District Court Prohibits Proposed Acquisition of Waste Control Specialists by EnergySolutions

On June 21, 2017, the United States District Court for the District of Delaware issued a Judgment and Order in a civil antitrust lawsuit seeking to block the proposed $367 million acquisition of Waste Control Specialists LLC by EnergySolutions.  The United States of America is the plaintiff in the case.  The listed defendants include EnergySolutions, Inc.; Rockwell Holdco, Inc.; Andrews County Holdings, Inc.; and, Waste Control Specialists LLC.

In its order, the district court entered judgment in favor of the plaintiffs and against the defendants, specifically enjoining and restraining the defendants “from carrying out the acquisition of Waste Control Specialists LLC by EnergySolutions, Inc. as memorialized in the merger agreement between Rockwell Holdco, Inc. and Andrews County Holding, Inc. dated November 18, 2015 and any amendments thereto.”

The case—which is listed as United States of America v. EnergySolutions, Inc.; Rockwell Holdco, Inc.; Andrews Country Holdings, Inc.; and, Waste Control Specialists—can be found under civil docket number 16-1056-SLR in the United States District Court for the District of Delaware.

Proposed Acquisition  On November 19, 2015, in separate press releases, it was announced that Rockwell Holdco had signed a definitive agreement to acquire Waste Control Specialists—a wholly owned subsidiary of Valhi, Inc. and operator of a low-level radioactive waste disposal facility located in Andrews County, Texas.  Rockwell Holdco is the parent company of EnergySolutions—which operates low-level radioactive waste disposal facilities in Tooele County, Utah and Barnwell, South Carolina.  Rockwell Holdco is owned by Energy Capital Partners, a private equity firm focused on investing in North America’s energy infrastructure.  According to the companies’ press releases, upon closing, Rockwell Holdco would pay $270 million in cash and $20 million face amount in Series A Preferred Stock.  In addition, Rockwell Holdco would assume approximately $77 million of Waste Control Specialists’ debt, as well as all financial assurance obligations related to the Waste Control Specialists’ business.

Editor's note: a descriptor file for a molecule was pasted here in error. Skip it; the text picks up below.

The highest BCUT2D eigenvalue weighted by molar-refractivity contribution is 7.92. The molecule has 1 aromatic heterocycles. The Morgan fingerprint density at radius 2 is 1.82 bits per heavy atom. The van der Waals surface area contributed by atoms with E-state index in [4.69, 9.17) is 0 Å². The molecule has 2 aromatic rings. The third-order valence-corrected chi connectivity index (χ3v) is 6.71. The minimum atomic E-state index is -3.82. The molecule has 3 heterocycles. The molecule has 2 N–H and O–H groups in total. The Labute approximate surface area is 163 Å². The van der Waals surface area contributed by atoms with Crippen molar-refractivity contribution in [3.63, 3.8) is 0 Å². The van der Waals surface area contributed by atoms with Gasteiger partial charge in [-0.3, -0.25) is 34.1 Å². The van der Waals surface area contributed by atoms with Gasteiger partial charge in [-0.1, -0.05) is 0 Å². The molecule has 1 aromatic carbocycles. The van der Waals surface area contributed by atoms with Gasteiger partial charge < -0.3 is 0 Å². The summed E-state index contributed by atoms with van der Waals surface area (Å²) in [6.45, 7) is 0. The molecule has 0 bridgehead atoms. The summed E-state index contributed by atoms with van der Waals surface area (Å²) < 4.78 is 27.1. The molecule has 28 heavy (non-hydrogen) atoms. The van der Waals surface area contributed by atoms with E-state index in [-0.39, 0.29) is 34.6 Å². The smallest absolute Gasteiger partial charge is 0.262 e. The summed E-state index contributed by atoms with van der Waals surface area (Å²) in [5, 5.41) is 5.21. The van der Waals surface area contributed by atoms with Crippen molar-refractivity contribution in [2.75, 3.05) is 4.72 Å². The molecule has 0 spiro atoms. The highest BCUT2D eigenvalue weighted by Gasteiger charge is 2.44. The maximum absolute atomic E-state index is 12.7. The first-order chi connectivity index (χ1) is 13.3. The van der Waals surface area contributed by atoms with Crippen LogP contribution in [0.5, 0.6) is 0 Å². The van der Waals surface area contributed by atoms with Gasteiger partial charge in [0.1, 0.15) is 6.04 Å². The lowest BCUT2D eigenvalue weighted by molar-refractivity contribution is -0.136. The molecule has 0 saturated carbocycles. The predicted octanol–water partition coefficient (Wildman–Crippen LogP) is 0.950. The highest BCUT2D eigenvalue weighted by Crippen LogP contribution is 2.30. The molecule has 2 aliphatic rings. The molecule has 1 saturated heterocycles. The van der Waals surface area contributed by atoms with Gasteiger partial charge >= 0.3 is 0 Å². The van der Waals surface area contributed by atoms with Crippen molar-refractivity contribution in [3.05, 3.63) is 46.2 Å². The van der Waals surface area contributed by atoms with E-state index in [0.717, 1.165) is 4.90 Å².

Antitrust Lawsuit  On November 16, 2016, the DOJ filed a civil antitrust lawsuit in the U.S. District Court for the District of Delaware seeking to block the proposed $367 million acquisition of Waste Control Specialists by EnergySolutions.  DOJ argued that the proposed transaction “would combine the two most significant competitors for the disposal of low level radioactive waste … available to commercial customers in 36 states, the District of Columbia and Puerto Rico.”  DOJ asserted that the proposed transaction “would deny commercial generators of … [low-level radioactive waste] —from universities and hospitals working on life-saving treatments to nuclear facilities producing 20 percent of the electricity in the United States—the benefits of vigorous competition that has led to significantly lower prices, better service and innovation in recent years.”

Low-Level Radioactive Waste  Low-level radioactive waste is the radioactive byproduct of nuclear power generation, scientific research and certain medical treatments.  Low-level radioactive waste includes such items as personal protective clothing, tools, water purification filters and resins, hardware from nuclear power plants, and equipment from medical and research institutions.  Low-level radioactive waste may only be disposed of in a facility licensed by, or pursuant to an exemption provided by, the U.S. Nuclear Regulatory Commission (NRC) or a state acting under an agreement with the NRC.  Low-level radioactive waste disposal is an essential service for operating nuclear reactors, research laboratories and medical facilities.  Additionally, low-level radioactive waste disposal is a requirement for the safe decommissioning of such facilities when they reach the end of their useful lives.